The Future on an Historic Site
In 1984, when the company Schweizerische Wagons- und Aufzügefabrik AG in Schlieren closed down, more than 700 jobs were wiped out in a single stroke. Today, the life science companies and organizations based in the Bio-Technopark employ one-and-a-half times as many people, including highly-qualified researchers from all over the world.
On 8 August 1985, a building implosion that was then one of the largest in Switzerland created space for something new. It was the symbolic beginning of a success story that has already lasted for more than 30 years. Leo Krummenacher played a major role in this story: as early as 1984, he bought a large part of the site, before rapidly beginning to renovate and redesign the 55,000 square meters for new uses. In order to devote all of his efforts to this new and exciting task, soon after purchasing the Wagi site, the former owner of several industrial construction companies sold them and founded the company Gewerbe- und Handelszentrum Schlieren AG, which is now managed by his nephews.
Along with the media center and business establishments, the local life science industry has taken over the former industrial site. The Swiss Federal Institute of Technology in Zurich (ETH Zurich) was the pioneer: because of an acute shortage of space on its campus, it moved some of its laboratories to Schlieren in the mid-1980s. After the ETH researchers left, the first biotech companies moved into the premises. Today, spin-offs of the universities, subsidiaries of pharmaceutical corporations, and academic research groups, institutes, and clinics have established themselves on the site.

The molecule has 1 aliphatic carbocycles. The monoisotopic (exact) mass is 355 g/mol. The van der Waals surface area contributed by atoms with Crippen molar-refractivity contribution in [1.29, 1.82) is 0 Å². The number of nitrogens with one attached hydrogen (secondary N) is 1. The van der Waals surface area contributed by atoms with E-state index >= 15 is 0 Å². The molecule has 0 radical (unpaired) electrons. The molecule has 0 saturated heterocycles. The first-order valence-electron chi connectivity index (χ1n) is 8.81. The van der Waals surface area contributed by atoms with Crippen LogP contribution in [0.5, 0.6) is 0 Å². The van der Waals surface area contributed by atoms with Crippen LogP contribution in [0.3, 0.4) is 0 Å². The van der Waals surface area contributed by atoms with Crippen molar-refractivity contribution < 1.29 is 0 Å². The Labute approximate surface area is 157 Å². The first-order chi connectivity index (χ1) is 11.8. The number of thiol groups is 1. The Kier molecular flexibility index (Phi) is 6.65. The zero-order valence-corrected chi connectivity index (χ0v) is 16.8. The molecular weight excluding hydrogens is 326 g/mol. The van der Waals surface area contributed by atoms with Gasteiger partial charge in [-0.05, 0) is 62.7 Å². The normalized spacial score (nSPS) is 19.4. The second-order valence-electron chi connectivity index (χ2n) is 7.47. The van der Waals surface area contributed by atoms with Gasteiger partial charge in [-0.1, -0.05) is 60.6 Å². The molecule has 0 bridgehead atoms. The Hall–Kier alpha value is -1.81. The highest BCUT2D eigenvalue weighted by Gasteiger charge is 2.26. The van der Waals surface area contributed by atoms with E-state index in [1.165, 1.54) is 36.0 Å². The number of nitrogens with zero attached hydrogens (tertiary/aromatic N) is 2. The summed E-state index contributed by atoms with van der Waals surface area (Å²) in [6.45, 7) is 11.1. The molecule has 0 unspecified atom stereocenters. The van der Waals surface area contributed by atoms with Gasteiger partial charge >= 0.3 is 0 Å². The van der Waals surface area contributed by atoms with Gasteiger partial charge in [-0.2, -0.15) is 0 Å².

The scientists based there need well-equipped laboratories in which they can research and develop drugs, diagnostics, biodegradable implants, or other products, technologies, and therapies. GHZ provides functional and affordable infrastructure, which is a major reason why the site has such a magnetic appeal to the life science industry. Other factors include its proximity to top-class academic research centers in the city of Zurich, the support provided by regional and local authorities, and the good transport connections and quality of life in the area.
The site is continuously being developed in order to make room for the new and expanding companies. The construction of several 11-story laboratory buildings in stages will create a campus-like environment, promoting the exchange of ideas between employees, and making it possible to open the site up to the surrounding neighborhood.
For the life science industry to continue to prosper on the site, in addition to the above-mentioned infrastructure and collaborative partners from industry and universities, it is also essential to have access to investors who are prepared to invest in risky innovation projects that will take a long time. Founded in 2003 as an nonprofit association, the Bio-Technopark Schlieren-Zürich (which was previously called Biotech Center Zurich) is intended to serve as a platform to bring together the different stakeholders in order to maximize synergies. Today, the Bio-Technopark includes 50 companies and many academic institutions, most of which are based on the Wagi site. Both within and beyond its own sector, and at both the national and international level, the life science park is held in high regard.